You will also need to know some other sizes to figure out which frames will fit your child. If your child already has a pair of glasses that fit, take a look at the eyeglass numbers that are usually written on the inside of the frames, such as: 49-19-135 (or they might have small boxes between the numbers on the eyeglass frame).
- The first number in the eyeglass size is the distance across one lens of the glasses.
- The second number in the eyeglass size is the distance across the bridge on the eyeglass frame – sometimes referred to as the DBL (distance between lenses)
- The third number in the eyeglass size is the length of the temple (arm piece) from the front of the eyeglass frame to the end of the temple, which goes behind the ear.
Check out Carrots Make you Blind’s great post about frame sizes.
It is likely that your child will need to replace their glasses before they outgrow the frames. They’ll either break the frames during their day to day activities, or they’ll scratch the lenses or have a prescription change. In Zoe’s first year with glasses, she had 2 lenses replaced for scratches, and 3 different prescriptions. Her frames finally broke at the very end of that first year (after we’d already ordered new glasses). In her second year, her prescription has stabilized, and she doesn’t seem to scratch her lenses as often – probably because she has stopped throwing her glasses when angry.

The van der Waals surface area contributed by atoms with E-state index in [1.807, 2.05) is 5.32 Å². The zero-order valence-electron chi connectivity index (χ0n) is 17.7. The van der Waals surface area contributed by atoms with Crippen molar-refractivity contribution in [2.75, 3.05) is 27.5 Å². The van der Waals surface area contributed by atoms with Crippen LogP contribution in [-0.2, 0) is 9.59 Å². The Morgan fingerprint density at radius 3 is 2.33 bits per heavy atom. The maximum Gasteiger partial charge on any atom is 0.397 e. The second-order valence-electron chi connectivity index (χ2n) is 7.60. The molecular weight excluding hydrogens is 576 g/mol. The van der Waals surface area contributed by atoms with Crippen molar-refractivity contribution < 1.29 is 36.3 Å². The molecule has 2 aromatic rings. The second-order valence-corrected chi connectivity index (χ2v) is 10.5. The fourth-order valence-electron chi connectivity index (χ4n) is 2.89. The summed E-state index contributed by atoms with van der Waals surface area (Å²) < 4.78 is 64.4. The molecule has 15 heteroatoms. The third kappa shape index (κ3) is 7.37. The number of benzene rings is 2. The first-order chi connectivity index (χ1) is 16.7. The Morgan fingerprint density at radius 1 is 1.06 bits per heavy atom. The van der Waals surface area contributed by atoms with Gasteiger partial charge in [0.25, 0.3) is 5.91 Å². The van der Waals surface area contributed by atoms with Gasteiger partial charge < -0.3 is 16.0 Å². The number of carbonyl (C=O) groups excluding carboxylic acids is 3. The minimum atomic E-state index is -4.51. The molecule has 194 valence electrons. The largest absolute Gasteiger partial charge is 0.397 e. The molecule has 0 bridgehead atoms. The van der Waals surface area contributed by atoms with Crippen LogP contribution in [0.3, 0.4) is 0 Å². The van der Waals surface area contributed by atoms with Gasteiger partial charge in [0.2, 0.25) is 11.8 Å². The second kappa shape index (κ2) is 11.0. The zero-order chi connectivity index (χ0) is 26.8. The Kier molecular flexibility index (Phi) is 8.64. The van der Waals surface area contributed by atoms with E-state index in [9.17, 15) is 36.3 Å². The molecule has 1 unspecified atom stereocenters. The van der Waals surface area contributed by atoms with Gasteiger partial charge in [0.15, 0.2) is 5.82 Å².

While glasses ordered online may be cheaper in the beginning, if the frames aren’t covered for breakage, or if you have to order new frames any time a lens needs replacing, those savings can disappear quickly. Take a look at the warranties offered, and think about your child and how rough they may be on their glasses and how often the prescription will change. You can’t predict the future, but I would really caution against ordering primary glasses that first year while their prescription changes quite a bit. Many retailer shops offer free replacement of lenses if the prescription changes in the first couple months, and a discount for the rest of the year. Most online retailers do not offer that.
Adjustments and Repairs
If your child is in glasses, they’ll need those glasses adjusted a lot, and they’ll likely need repairs as well. You can do some of those repairs and adjustments yourself, but I know that I am uncomfortable doing much more than the most rudimentary changes. Adjusting my own glasses is one thing, but having them adjusted correctly for Zoe is vital, if they don’t fit her right, she won’t see right, and she won’t wear her glasses for that matter either.